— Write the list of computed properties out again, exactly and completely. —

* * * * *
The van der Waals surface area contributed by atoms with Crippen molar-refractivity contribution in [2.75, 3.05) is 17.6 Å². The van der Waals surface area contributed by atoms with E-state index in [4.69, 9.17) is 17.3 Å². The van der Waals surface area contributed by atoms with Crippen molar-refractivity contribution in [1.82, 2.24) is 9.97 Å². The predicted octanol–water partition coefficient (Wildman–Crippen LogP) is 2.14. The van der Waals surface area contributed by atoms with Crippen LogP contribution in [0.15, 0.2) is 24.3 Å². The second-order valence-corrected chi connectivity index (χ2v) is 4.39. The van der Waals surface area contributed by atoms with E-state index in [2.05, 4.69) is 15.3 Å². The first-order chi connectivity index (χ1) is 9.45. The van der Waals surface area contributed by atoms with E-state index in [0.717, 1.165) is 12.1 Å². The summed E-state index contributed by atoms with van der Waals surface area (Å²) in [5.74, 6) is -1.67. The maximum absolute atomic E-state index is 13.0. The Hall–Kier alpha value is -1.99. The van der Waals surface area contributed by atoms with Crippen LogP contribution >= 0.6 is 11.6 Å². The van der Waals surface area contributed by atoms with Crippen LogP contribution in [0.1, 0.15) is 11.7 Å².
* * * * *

The van der Waals surface area contributed by atoms with Crippen molar-refractivity contribution in [2.75, 3.05) is 17.6 Å². The van der Waals surface area contributed by atoms with E-state index in [4.69, 9.17) is 17.3 Å². The van der Waals surface area contributed by atoms with Crippen molar-refractivity contribution in [1.82, 2.24) is 9.97 Å². The predicted octanol–water partition coefficient (Wildman–Crippen LogP) is 2.14. The van der Waals surface area contributed by atoms with Crippen LogP contribution in [0.15, 0.2) is 24.3 Å². The second-order valence-corrected chi connectivity index (χ2v) is 4.39. The van der Waals surface area contributed by atoms with E-state index in [2.05, 4.69) is 15.3 Å². The first-order chi connectivity index (χ1) is 9.45. The van der Waals surface area contributed by atoms with E-state index in [0.717, 1.165) is 12.1 Å². The summed E-state index contributed by atoms with van der Waals surface area (Å²) in [5.74, 6) is -1.67. The maximum absolute atomic E-state index is 13.0. The Hall–Kier alpha value is -1.99. The van der Waals surface area contributed by atoms with Crippen LogP contribution >= 0.6 is 11.6 Å². The van der Waals surface area contributed by atoms with Crippen LogP contribution in [0.1, 0.15) is 11.7 Å².